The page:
A transcriptomic signature mediated by HOXA9 promotes human glioblastoma initiation, aggressiveness and resistance to temozolomide
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Marta Pojo1,2, Céline S. Gonçalves1,2, Ana Xavier-Magalhães1,2, Ana Isabel Oliveira1,2, Tiago Gonçalves1,2, Sara Correia3, Ana J. Rodrigues1,2, Sandra Costa1,2, Luísa Pinto1,2, Afonso A. Pinto4, José M. Lopes5,6,7, Rui M. Reis1,2,8, Miguel Rocha3, Nuno Sousa1,2, Bruno M. Costa1,2
1Life and Health Sciences Research Institute (ICVS), School of Health Sciences, University of Minho, Campus de Gualtar 4710–057 Braga, Portugal
2ICVS/3B's—PT Government Associate Laboratory, Braga/Guimarães, Campus de Gualtar 4710–057 Braga, Portugal
3Centre of Biological Engineering/Department of Informatics, University of Minho, Campus de Gualtar 4710–057 Braga, Portugal
4Department of Neurosurgery, Hospital de Braga, Sete Fontes, 4710–243 São Victor, Braga, Portugal
5Department of Pathology, Hospital S. João, Alameda Professor Hernâni Monteiro, 4200–319 Porto, Portugal
6Institute of Molecular Pathology and Immunology at the University of Porto (IPATIMUP), Rua Dr. Roberto Frias s/n 4200–465 Porto, Portugal
7Medical Faculty, University of Porto, Alameda Professor Hernâni Monteiro, 4200–319 Porto, Portugal
8Barretos Cancer Hospital, Molecular Oncology Research Center, Rua Antenor Duarte Vilela, 1331-Doutor Paulo Prata, Barretos–SP, 14780–000, Brasil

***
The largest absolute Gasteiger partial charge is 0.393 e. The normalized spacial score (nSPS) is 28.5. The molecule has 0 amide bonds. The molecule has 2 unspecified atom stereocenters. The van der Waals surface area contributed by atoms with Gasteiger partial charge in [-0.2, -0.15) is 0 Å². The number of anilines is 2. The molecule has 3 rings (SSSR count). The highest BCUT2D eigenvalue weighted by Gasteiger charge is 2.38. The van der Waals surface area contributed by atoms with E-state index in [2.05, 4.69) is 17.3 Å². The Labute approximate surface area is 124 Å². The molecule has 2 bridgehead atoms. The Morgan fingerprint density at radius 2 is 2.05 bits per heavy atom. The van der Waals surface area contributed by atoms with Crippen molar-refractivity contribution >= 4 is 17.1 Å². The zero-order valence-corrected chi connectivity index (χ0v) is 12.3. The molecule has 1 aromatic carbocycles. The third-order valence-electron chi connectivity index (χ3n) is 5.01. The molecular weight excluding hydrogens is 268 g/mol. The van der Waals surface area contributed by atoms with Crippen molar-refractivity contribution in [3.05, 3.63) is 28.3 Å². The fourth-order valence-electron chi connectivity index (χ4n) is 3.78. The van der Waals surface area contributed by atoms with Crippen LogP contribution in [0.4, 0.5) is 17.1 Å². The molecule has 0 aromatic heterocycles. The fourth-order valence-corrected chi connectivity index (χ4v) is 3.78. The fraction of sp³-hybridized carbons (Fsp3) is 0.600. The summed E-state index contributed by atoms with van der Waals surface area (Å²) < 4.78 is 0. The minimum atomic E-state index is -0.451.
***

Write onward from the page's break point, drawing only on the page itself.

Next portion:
Bruno M. Costa, e-mail: firstname.lastname@example.org
Keywords: Glioblastoma, prognosis, oncogene, temozolomide, HOXA9
Received: September 22, 2014 Accepted: January 16, 2015 Published: February 20, 2015
Glioblastoma is the most malignant brain tumor, exhibiting remarkable resistance to treatment. Here we investigated the oncogenic potential of HOXA9 in gliomagenesis, the molecular and cellular mechanisms by which HOXA9 renders glioblastoma more aggressive, and how HOXA9 affects response to chemotherapy and survival. The prognostic value of HOXA9 in glioblastoma patients was validated in two large datasets from TCGA and Rembrandt, where high HOXA9 levels were associated with shorter survival. Transcriptomic analyses identified novel HOXA9-target genes with key roles in cancer-related processes, including cell proliferation, DNA repair, and stem cell maintenance. Functional studies with HOXA9-overexpressing and HOXA9-silenced glioblastoma cell models revealed that HOXA9 promotes cell viability, stemness and invasion, and inhibits apoptosis. Additionally, HOXA9 promoted the malignant transformation of human immortalized astrocytes in an orthotopic in vivo model, and caused tumor-associated death. HOXA9 also mediated resistance to temozolomide treatment in vitro and in vivo via upregulation of BCL2. Importantly, the pharmacological inhibition of BCL2 with the BH3 mimetic ABT-737 reverted temozolomide resistance in HOXA9-positive cells. These data establish HOXA9 as a driver of glioma initiation, aggressiveness and resistance to therapy. In the future, the combination of BH3 mimetics with temozolomide should be further explored as an alternative treatment for glioblastoma.
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